At Midwestern, Page said God sometimes provides irrecoverable moments when believers have opportunities to accomplish Kingdom tasks -- and they can either get it right or get it wrong. The results of their decisions will impact life either positively or negatively forever, Page said, noting that such times come for nations, families, marriages, churches and individuals.
Page identified an irrecoverable moment in Samuel's life recorded in 1 Samuel 3. The young Samuel could either accept or turn from God's calling upon his life, and when he chose to accept, God richly blessed him.
God's call still comes today, Page said.
"The call comes for many reasons. We know that God calls to salvation, and He initiates the act of salvation," Page said in his Midwestern chapel message in mid-September. "God also calls us to be the sharer of that salvation. The call of salvation continues to this day, and I urge you to share the Gospel with the men and women around this area who so desperately need the Good News."
God calls people to suffering and to service, Page continued. "We don't hear that talked about a great deal. That's not on our Top 10 list -- 'I want to suffer for Jesus,'" Page said. "In that suffering, God does something mighty special in teaching, training, edification, sanctification and growth. In the midst of that calling to suffering, He calls to offer us His loving care. Don't ever forget that."
The saddest part of the 1 Samuel passage, Page said, was that Eli and his sons failed to receive the calling to service. The Word of the Lord was rare in that time, he said, but because Samuel's heart was ready, God's Word came to him.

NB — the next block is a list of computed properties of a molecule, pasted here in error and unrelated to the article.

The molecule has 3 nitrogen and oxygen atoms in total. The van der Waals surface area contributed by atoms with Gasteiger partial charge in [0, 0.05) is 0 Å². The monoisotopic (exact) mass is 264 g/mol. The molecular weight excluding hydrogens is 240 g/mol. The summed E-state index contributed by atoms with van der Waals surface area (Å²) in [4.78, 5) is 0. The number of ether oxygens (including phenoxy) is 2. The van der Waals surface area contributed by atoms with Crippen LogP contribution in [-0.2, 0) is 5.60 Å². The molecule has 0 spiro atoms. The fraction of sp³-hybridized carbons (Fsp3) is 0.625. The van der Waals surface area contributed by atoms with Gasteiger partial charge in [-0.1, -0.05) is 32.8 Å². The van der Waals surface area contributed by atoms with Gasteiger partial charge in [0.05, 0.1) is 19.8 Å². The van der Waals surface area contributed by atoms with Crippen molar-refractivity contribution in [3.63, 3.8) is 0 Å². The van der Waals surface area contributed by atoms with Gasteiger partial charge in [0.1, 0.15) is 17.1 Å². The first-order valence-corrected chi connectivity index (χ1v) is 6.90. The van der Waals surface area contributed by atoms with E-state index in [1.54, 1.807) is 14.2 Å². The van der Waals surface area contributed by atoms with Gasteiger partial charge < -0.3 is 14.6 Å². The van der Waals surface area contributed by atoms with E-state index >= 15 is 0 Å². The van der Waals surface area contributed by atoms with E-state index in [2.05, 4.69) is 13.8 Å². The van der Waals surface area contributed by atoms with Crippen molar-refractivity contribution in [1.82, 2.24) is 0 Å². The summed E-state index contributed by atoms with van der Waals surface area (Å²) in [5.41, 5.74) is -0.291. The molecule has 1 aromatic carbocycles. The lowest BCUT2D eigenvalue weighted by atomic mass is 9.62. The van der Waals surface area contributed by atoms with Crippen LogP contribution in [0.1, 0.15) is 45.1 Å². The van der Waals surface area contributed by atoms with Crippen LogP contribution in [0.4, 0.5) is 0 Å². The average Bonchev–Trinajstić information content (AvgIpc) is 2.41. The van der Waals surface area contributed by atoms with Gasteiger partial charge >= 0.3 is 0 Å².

"Is the Word of God rare now? Is God struggling to find men and women who will listen to His call and instruction?" Page asked. "We are in the most individualistic age I've ever imagined. We think we can perceive better than anyone else. It's that kind of intransient spirit that God struggles to get through. We need prepared hearts that are open and responsive to the call. Humble your hearts, be available and listen to God."
Urging students to respond properly to the call of God, Page said, "I pray that we will all do what Samuel did. I pray that we will hear the call and heed the command."
Because of Samuel's obedience, God was with him in Shiloh and blessed him where he served.
"Your irrecoverable moment is coming," Page said. "Just maybe God is doing a work in your life now that could be considered an irrecoverable moment. If you'll make a decision and you'll allow Him to do what He wants to do, He can change your life forever and the Kingdom of God will be blessed."
During chapel at New Orleans Seminary, Page said he borrowed the term irrecoverable moments from evangelist Billy Graham's autobiography "Just As I Am."
"I do believe in every life there come irrecoverable moments, times when God doing a work -- a work of pruning, a work of convicting, a work of instruction, a work of exhortation. And I believe, contrary to some of my brethren, that we have a real choice," Page said. "I believe irrecoverable moments come, and maybe some of you are in such a moment right now."